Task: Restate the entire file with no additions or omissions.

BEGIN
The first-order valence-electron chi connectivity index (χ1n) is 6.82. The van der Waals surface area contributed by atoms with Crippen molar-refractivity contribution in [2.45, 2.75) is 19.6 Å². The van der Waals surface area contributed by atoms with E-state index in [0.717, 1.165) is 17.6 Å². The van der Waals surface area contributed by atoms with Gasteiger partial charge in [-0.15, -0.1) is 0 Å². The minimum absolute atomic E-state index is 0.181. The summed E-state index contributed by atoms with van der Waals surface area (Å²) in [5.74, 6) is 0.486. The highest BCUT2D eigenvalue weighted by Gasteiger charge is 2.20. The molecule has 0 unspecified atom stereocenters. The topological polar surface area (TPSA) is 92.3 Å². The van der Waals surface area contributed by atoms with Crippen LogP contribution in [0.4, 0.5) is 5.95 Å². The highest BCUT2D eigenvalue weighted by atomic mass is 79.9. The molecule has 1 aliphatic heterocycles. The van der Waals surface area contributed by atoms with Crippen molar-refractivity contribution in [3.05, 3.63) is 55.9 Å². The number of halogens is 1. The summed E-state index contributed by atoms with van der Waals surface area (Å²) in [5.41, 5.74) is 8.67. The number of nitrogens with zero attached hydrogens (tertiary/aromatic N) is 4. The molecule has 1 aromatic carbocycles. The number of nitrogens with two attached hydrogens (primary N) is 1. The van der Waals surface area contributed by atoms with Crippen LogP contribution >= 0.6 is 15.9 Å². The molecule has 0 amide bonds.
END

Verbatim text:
The first-order valence-electron chi connectivity index (χ1n) is 6.82. The van der Waals surface area contributed by atoms with Crippen molar-refractivity contribution in [2.45, 2.75) is 19.6 Å². The van der Waals surface area contributed by atoms with E-state index in [0.717, 1.165) is 17.6 Å². The van der Waals surface area contributed by atoms with Gasteiger partial charge in [-0.15, -0.1) is 0 Å². The minimum absolute atomic E-state index is 0.181. The summed E-state index contributed by atoms with van der Waals surface area (Å²) in [5.74, 6) is 0.486. The highest BCUT2D eigenvalue weighted by Gasteiger charge is 2.20. The molecule has 0 unspecified atom stereocenters. The topological polar surface area (TPSA) is 92.3 Å². The van der Waals surface area contributed by atoms with Crippen LogP contribution in [0.4, 0.5) is 5.95 Å². The highest BCUT2D eigenvalue weighted by atomic mass is 79.9. The molecule has 1 aliphatic heterocycles. The van der Waals surface area contributed by atoms with Crippen molar-refractivity contribution in [3.05, 3.63) is 55.9 Å². The number of halogens is 1. The summed E-state index contributed by atoms with van der Waals surface area (Å²) in [5.41, 5.74) is 8.67. The number of nitrogens with zero attached hydrogens (tertiary/aromatic N) is 4. The molecule has 1 aromatic carbocycles. The number of nitrogens with two attached hydrogens (primary N) is 1. The van der Waals surface area contributed by atoms with Crippen LogP contribution >= 0.6 is 15.9 Å². The molecule has 0 amide bonds.